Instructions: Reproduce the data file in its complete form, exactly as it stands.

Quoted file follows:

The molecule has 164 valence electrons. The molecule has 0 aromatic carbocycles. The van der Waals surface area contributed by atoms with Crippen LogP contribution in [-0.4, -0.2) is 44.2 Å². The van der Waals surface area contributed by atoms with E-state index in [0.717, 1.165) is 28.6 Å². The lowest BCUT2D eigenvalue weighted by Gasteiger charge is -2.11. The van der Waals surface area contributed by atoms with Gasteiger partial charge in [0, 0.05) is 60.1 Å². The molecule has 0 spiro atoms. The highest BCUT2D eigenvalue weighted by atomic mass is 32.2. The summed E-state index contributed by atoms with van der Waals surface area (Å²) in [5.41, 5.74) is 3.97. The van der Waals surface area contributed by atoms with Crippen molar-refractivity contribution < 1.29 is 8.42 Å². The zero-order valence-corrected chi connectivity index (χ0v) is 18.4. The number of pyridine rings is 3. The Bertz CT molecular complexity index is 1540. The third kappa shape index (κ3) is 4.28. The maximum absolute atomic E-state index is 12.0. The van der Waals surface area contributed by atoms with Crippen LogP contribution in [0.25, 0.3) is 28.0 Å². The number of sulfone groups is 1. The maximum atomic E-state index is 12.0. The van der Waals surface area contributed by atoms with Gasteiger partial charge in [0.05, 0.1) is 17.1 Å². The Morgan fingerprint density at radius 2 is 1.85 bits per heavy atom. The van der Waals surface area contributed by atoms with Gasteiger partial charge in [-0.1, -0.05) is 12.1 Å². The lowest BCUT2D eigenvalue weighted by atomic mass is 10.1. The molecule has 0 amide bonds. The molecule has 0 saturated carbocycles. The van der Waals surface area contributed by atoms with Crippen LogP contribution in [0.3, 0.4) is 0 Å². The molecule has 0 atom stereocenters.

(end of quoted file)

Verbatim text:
The molecule has 164 valence electrons. The molecule has 0 aromatic carbocycles. The van der Waals surface area contributed by atoms with Crippen LogP contribution in [-0.4, -0.2) is 44.2 Å². The van der Waals surface area contributed by atoms with E-state index in [0.717, 1.165) is 28.6 Å². The lowest BCUT2D eigenvalue weighted by Gasteiger charge is -2.11. The van der Waals surface area contributed by atoms with Gasteiger partial charge in [0, 0.05) is 60.1 Å². The molecule has 0 spiro atoms. The highest BCUT2D eigenvalue weighted by atomic mass is 32.2. The summed E-state index contributed by atoms with van der Waals surface area (Å²) in [5.41, 5.74) is 3.97. The van der Waals surface area contributed by atoms with Crippen molar-refractivity contribution < 1.29 is 8.42 Å². The zero-order valence-corrected chi connectivity index (χ0v) is 18.4. The number of pyridine rings is 3. The Bertz CT molecular complexity index is 1540. The third kappa shape index (κ3) is 4.28. The maximum absolute atomic E-state index is 12.0. The van der Waals surface area contributed by atoms with Crippen LogP contribution in [0.25, 0.3) is 28.0 Å². The number of sulfone groups is 1. The maximum atomic E-state index is 12.0. The van der Waals surface area contributed by atoms with Gasteiger partial charge in [0.05, 0.1) is 17.1 Å². The Morgan fingerprint density at radius 2 is 1.85 bits per heavy atom. The van der Waals surface area contributed by atoms with Gasteiger partial charge in [-0.1, -0.05) is 12.1 Å². The lowest BCUT2D eigenvalue weighted by atomic mass is 10.1. The molecule has 0 amide bonds. The molecule has 0 saturated carbocycles. The van der Waals surface area contributed by atoms with Crippen LogP contribution in [0.3, 0.4) is 0 Å². The molecule has 0 atom stereocenters.